Samyang AF 14mm f/2.8 review

Unlike most Samyang lenses, the Samyang AF 14mm f/2.8 comes complete with autofocus and full onboard electronics

Samyang AF 14mm f/2.8 review
(Image: © Matthew Richards)

Digital Camera World Verdict

Costing only about a third of the price of equivalent own-brand lenses from Canon and Nikon, this Samyang is a smart buy. It has quick and virtually silent autofocus, good build quality and impressive all-round performance. Compatible with either Canon or Nikon full-frame DSLRs, it makes a great prime option for when your standard zoom runs out of width and can’t see the bigger picture.


  • +

    Wide viewing angle

  • +

    Wide aperture rating

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    Full electronics package


  • -

    Mediocre wide-aperture corner-sharpness

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    Low rather than no distortion

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    Pricier than most Samyang lenses

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From the well-known South Korean manufacturer of manual-focus lenses, the Samyang AF 14mm f.2.8 is an ultra-wide prime that's among the relatively small but growing number of autofocus optics. In North America, the lens is sold as the Rokinon 14mm F2.8 AF which is identical in all-but name.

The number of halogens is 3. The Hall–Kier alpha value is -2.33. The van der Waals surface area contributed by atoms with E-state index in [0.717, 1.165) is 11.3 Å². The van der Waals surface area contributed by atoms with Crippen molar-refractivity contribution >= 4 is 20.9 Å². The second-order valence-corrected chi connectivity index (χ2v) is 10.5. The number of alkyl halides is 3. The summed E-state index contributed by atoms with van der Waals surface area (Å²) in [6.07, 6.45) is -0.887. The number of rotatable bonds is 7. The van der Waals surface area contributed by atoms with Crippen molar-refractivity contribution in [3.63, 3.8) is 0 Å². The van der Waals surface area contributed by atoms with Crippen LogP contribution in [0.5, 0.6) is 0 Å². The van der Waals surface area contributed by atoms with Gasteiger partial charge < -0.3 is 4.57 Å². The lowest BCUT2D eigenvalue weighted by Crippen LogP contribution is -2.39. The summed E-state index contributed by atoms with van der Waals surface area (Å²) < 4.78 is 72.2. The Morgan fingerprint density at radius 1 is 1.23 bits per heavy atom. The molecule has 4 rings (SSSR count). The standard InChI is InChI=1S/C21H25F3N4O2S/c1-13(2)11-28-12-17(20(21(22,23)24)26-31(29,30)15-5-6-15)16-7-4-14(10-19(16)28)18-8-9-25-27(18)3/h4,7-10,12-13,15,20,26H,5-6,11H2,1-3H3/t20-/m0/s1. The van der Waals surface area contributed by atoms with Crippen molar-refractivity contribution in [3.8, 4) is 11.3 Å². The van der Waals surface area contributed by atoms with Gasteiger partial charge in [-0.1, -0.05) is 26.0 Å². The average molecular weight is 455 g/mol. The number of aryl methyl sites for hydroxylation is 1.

Available for Canon and Nikon full-frame DSLRs, it enables you to pack a reasonably compact and lightweight yet fast lens in your bag, for when a standard zoom simply won’t go wide enough. Samyang also makes a 14mm f/2.8 autofocus lens for Sony E-mount fully-frame cameras, but that one has a different optical design with one fewer elements.

• Read more: Best wide-angle lenses for Canon

Samyang AF 14mm f/2.8: Specs

Mount: Canon EF, Nikon F
Lens construction: 15 elements in 10 groups